By Kathryn Ryan
I picked Kyrgyzstan for the oddest of reasons. I could have studied Russian in a more predictable country, like Russia. I could have picked a bigger country like Ukraine or Kazakhstan. Or I could have picked a more familiar country, like the United States. In each of these counties there are immersion programs for Russian, but Kyrgyzstan had one unique caveat that the others didn’t: a mountain horse trek. And this trek was not simply the kind where one pays a few dollars and spends an hour following the paths worn bare by the tourists before them. This trek was more real, more wild than that. It was seven days in the wilderness with nothing and no one but the saddlebags bouncing behind the saddle and the company of traveling companions. As it turned out, these expectations proved to be insufficient, and in the end, they were entirely eclipsed by the reality of my adventures in Kyrgyzstan. And I am not simply referring to the horse trek. Let me explain.
Before I even got on the plane to leave for Kyrgyzstan, my mind was already in the mountains, despite the fact that I had weeks of language study beforehand. I was already counting down the days until I would be traversing the rugged terrain on my faithful steed. As I got off the plane in Bishkek and met my host family, reality hit me and forced me to withdraw my gaze from the future into the present. I was standing in Kyrgyzstan! I continued to marvel at this new revelation throughout the entire trip. There were moments when I knew, for certain, that I was not in the United States any longer. As fermented mare’s milk and sheep lung sausage appeared on the table in front of me, I felt as though my past American life was very far behind me. But there were moments too when I almost forgot that the small post-soviet country was not my home. I quickly found that I had a new family in Kyrgyzstan, a new circle of Russian speaking friends, with whom conversations of life, faith and experience flowed easily. The hospitality and warmth of the Kyrgyz people encouraged me to soak up, like a sponge, all that was new, both language and culture. I cherish the many moments of humor and laughter that made up much of my time in Bishkek, moments after which I was able to appreciate just how quickly my language was improving. The patience of my Russian instructors and their willingness to become my friends constantly reminded me of the wonder of language learning. As my friendships grew, entirely in Russian, I marveled, and still marvel, at the beauty of connecting with people in their own languag
It was in one of these moments of profound appreciation for language and my opportunity to study in Bishkek that I remembered, in a sort of off-handed way, that the horse trek was coming up. Six weeks had passed in the blink of an eye. My intensive one-on-one language instruction was almost complete. I had only two weeks remaining in Kyrgyzstan; the horse trek and one more week of classes. I was slightly confused because I knew that the upcoming horse trek should bring me the same mind-boggling excitement as it did before, but I couldn’t muster anything beyond a slight anticipation. I felt that my time in Bishkek was too short; all too soon I would leave Kyrgyzstan. I went to speak with the director of the trek and we arranged for me to return to Bishkek a few days early from the trek so I could have a few extra language classes and therefore extra time to spend time with the people I had come to love.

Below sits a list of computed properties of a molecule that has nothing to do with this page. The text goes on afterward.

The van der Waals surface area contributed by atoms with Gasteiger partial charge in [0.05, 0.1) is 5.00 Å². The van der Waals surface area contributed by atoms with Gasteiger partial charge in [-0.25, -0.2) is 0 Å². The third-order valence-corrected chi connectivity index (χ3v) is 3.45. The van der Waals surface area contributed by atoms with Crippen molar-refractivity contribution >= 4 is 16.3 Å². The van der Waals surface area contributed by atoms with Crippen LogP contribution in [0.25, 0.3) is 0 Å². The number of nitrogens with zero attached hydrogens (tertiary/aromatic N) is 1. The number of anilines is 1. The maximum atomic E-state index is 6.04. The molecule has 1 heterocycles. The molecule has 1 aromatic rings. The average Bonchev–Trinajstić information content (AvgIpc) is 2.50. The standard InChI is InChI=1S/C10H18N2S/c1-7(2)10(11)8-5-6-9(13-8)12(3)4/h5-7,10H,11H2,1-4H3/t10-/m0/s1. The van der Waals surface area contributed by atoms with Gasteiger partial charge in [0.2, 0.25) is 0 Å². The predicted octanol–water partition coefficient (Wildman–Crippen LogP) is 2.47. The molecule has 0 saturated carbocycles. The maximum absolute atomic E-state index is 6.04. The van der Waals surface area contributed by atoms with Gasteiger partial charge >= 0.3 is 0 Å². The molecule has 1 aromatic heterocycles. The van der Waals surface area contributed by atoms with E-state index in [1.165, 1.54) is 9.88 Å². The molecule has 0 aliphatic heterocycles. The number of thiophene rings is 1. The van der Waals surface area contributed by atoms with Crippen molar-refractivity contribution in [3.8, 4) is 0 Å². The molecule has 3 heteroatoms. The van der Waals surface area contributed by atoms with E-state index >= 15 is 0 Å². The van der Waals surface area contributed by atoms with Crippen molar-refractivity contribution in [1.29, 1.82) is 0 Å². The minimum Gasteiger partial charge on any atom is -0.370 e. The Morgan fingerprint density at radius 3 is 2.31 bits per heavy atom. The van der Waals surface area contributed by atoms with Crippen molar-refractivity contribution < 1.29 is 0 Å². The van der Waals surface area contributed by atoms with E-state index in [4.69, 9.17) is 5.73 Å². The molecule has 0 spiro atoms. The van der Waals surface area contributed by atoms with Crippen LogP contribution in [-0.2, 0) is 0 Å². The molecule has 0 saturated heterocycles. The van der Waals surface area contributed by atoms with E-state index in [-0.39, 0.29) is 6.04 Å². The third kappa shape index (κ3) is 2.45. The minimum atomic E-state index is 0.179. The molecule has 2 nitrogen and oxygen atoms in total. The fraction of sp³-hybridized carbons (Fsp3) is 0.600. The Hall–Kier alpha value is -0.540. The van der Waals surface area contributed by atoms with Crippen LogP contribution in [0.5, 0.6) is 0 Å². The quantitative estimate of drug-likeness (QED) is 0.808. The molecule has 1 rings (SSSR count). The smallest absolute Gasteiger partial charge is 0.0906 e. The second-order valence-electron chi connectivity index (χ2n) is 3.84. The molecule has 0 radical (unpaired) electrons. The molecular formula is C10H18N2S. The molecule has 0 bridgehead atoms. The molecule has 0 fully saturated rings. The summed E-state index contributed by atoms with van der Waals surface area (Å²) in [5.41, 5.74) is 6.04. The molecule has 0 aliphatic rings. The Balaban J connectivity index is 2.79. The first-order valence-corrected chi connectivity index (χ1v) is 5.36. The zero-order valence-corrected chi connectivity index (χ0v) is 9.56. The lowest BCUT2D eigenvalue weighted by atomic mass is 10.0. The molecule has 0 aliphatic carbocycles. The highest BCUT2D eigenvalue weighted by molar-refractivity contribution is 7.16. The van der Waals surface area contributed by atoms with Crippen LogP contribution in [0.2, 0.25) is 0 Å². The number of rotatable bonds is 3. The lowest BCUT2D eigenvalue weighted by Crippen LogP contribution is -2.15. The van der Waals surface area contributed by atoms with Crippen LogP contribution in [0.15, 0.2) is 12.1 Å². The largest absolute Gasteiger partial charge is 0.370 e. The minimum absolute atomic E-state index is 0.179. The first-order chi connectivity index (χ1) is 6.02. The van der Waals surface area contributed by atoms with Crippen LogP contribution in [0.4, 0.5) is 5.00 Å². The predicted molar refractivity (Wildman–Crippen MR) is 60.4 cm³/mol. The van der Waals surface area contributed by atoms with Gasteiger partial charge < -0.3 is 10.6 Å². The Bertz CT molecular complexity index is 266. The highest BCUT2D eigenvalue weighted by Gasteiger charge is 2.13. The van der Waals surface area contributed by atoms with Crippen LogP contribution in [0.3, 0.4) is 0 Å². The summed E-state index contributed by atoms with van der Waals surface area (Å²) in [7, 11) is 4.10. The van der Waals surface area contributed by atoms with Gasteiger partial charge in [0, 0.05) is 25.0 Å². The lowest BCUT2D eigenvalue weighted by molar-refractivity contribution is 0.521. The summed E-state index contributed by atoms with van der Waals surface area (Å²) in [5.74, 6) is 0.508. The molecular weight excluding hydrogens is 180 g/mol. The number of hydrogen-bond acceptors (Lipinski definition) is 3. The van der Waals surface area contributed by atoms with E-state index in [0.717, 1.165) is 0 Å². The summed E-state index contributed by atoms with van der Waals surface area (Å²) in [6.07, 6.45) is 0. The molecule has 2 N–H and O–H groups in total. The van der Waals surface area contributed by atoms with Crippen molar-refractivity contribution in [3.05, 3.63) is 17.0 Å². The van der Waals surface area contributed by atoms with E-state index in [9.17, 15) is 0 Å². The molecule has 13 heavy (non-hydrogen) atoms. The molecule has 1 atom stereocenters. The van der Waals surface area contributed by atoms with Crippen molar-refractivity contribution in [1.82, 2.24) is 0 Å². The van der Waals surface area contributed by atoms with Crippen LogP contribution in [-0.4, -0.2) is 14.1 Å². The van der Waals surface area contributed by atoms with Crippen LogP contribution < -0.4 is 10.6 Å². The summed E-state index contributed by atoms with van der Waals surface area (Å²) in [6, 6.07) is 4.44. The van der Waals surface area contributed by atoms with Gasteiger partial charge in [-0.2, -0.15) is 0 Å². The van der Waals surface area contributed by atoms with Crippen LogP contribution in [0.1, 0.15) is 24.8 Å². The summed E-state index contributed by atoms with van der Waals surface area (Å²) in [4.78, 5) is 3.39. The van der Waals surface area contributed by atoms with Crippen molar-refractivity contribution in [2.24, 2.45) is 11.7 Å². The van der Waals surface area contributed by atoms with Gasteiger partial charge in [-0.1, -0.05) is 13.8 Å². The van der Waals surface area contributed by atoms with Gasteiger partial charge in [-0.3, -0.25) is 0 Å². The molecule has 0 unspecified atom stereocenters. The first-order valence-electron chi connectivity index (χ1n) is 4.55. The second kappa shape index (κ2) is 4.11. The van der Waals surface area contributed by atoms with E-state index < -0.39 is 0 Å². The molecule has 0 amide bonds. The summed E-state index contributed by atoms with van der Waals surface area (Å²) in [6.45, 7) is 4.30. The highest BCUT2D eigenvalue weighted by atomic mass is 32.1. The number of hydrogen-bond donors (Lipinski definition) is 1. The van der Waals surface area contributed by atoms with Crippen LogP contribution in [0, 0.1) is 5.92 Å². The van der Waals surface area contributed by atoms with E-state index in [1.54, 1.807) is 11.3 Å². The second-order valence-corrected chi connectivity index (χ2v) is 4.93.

Eight hours outside of Bishkek, I found myself, along with three other students and three Kyrgyz guides, mounting my dapple-grey horse and heading toward the mountains. We spent only a few hours on established roads, all of which were little more than ruts ground into the earth by shepherds and their livestock. The trek was situated in the mountains whose ridges were constantly rimmed in snow. The terrain was mostly grassland and low bushes, kept trimmed by the many farmers and their herds who use it communally. No fences barred our passage of the mountains. Often, we would pass herds of semi-wild horses who would stare down at us from high above as they grazed the steep slopes. The people who live in this beautiful wilderness are semi-nomadic yurt-dwellers who generally move back into the towns or villages for the winter. As a consequence of their summer living habits, we would occasionally encounter a lone shepherd tending his flocks or pass by a working yurt. Twice, we were invited into such a yurt for tea and fermented mare’s milk. We quickly abandoned any assumptions we had about these rough-living individuals as we discovered that some worked as lawyers or businessmen when they were not living in a yurt raising cattle or sheep.
My expectations for the horse trek were completely outshone by the reality. The rugged beauty of the mountains combined with the seasonal rhythms of the Kyrgyz lifestyle to produce a sense of quite peacefulness and reflection. After a brief taste of mountain life, I was excited to return to my friends in Bishkek. With a week and a half left in Kyrgyzstan, I found that I had enough time to say lengthy goodbyes and to communicate to my instructors just how influential they were to my language learning and to my overall experience in Kyrgyzstan. I learned, among many things, that I should have more three-dimensional expectations when I travel. After all, I chose to study in Kyrgyzstan because of a horse trek that, though amazing, turned out to not be my favorite part of Kyrgyzstan. The connections I made in Bishkek will forever ensure that I remember the country as one of adventures, beauty, and, most importantly, friends.